Here we go again. Another week of Warriors' lament, and a lack of hope on the horizon.

The biggest problem with the Auckland club is that no one really knows what the biggest problem is.

There are a tonne of theories around their inability to fulfil their potential, especially since 2011, but no obvious solution.

Last week's unprecedented reversal in Penrith put the Warriors in the spotlight again.

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What's going wrong? Recruitment, development, culture, focus, travel, the local age grade competition, league's tiny school presence, refereeing indifference, lack accountability, a seemingly endless coaching carousel?

It's complicated. There are layers of issues that can't be fixed with a few slogans or a paintbrush.

But some things stand out.

There's no doubt the club lacks an imposing forward pack. While Australian commentators continue to pour out tired cliches about their "monsters", the Warriors' pack is one of the smallest in the NRL.

Over the past six years the club hasn't prioritised that area. League is won in the trenches - that hasn't changed over a century - but the Warriors have poured more resources and energy into other positions. The worst example was Sam Tomkins, especially as the club already had Kevin Locke and Glen Fisi'iahi, neither perfect solutions but both more than adequate fullbacks.

Signing Tomkins was like putting a new set of performance tyres on a car, when what was really needed was a replacement engine.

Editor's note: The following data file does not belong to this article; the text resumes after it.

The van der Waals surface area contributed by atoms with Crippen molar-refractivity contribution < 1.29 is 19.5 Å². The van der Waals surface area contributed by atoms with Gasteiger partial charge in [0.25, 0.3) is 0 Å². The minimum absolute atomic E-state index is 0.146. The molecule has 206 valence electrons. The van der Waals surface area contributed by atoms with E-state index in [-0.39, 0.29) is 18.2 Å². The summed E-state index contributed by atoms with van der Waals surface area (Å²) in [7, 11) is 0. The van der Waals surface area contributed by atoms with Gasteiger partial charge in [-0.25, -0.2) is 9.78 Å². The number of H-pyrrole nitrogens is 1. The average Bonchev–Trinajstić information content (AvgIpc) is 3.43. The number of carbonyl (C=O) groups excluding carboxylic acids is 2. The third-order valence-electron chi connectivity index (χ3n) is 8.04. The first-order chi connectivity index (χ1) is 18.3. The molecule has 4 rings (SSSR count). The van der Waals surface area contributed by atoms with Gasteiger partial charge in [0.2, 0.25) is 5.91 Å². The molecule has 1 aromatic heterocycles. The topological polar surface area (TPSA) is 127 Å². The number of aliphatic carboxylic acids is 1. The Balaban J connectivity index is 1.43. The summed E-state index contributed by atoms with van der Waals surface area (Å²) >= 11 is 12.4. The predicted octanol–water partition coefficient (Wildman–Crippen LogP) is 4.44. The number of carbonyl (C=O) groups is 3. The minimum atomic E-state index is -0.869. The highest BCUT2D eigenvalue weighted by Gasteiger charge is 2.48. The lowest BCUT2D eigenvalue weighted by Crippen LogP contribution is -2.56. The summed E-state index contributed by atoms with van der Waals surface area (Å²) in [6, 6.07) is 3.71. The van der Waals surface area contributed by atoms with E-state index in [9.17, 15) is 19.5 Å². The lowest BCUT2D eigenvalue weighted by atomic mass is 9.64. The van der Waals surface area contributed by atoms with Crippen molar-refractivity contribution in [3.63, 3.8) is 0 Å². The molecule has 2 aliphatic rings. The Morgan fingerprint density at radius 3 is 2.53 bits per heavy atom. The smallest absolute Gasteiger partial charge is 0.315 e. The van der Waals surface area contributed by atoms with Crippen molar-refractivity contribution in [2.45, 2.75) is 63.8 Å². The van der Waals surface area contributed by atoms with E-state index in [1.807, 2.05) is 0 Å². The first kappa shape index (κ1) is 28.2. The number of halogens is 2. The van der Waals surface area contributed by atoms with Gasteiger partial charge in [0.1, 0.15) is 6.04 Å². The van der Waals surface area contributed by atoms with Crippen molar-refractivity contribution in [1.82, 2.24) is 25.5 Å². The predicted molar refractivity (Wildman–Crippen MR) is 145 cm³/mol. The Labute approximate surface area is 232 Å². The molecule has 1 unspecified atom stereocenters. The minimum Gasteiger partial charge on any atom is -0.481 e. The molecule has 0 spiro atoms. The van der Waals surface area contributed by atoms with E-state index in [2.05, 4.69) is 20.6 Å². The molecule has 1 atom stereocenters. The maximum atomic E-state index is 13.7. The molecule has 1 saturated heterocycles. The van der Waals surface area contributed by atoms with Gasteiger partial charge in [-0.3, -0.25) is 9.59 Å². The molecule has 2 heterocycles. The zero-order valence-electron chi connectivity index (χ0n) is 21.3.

Significant funds have also been poured into Roger Tuivasa-Sheck, Shaun Johnson and Kieran Foran. All worth while decisions, but the cost is that the club haven't invested in the pack. Many of the forwards that have been recruited, like Feleti Mateo, Jayson Bukuya and Todd Lowrie haven't worked out.

The club lacks an identity and clear playing style, caught between the natural flair of the New Zealand game and a highly structured Melbourne Storm-type approach.

But there's a lot more. The underperformance each season only increases the pressure the following year, making it harder to blood younger players, who invariably come into a squad under pressure.

Failure has become embedded in the psyche of the club, and it's hard to shake. Defeat doesn't seem to hurt as much any more. There remains a perception the Warriors have a soft underbelly and ex-players from Australian clubs admit their modus operandi on Mt Smart visits was to limit mistakes, hold the ball, and the Warriors would beat themselves.

That started to turn in 2010 and 2011, as the club developed a harder edge (remember the "Rorke's Drift" defensive effort in Penrith in 2010, or the 2011 preliminary final in Melbourne?) but hasn't been maintained.

Remember 2014, when the club lost three of their four games to tumble out of the top eight, including a dismal final round effort at Penrith when a close defeat would have been enough to progress? Or last year, when a meek home loss to the Tigers buried their playoff chances?

Last week was another example. Dramatic comebacks do happen in the NRL, but the majority of the Warriors' squad at Pepper Stadium had already been victims of unlikely defeats and shouldn't need to re-learn such painful lessons.

"I guess as a team we do have tendency to drift in and out of games," admitted Jacob Lillyman last week. "We had been a lot better in the month before that but on the weekend we didn't do that and allowed them to score some soft tries."

Only 10 of the 2017 Warriors' NRL squad have experienced finals football, and at least three (Foran, Ben Matulino and Ryan Hoffman) won't be around in 2018.

This season was supposed to be the best shot at success in years, but the Warriors' position on the table is already precarious.

All is not lost but they'll need at least 28 points to make the finals, a long way from their position now.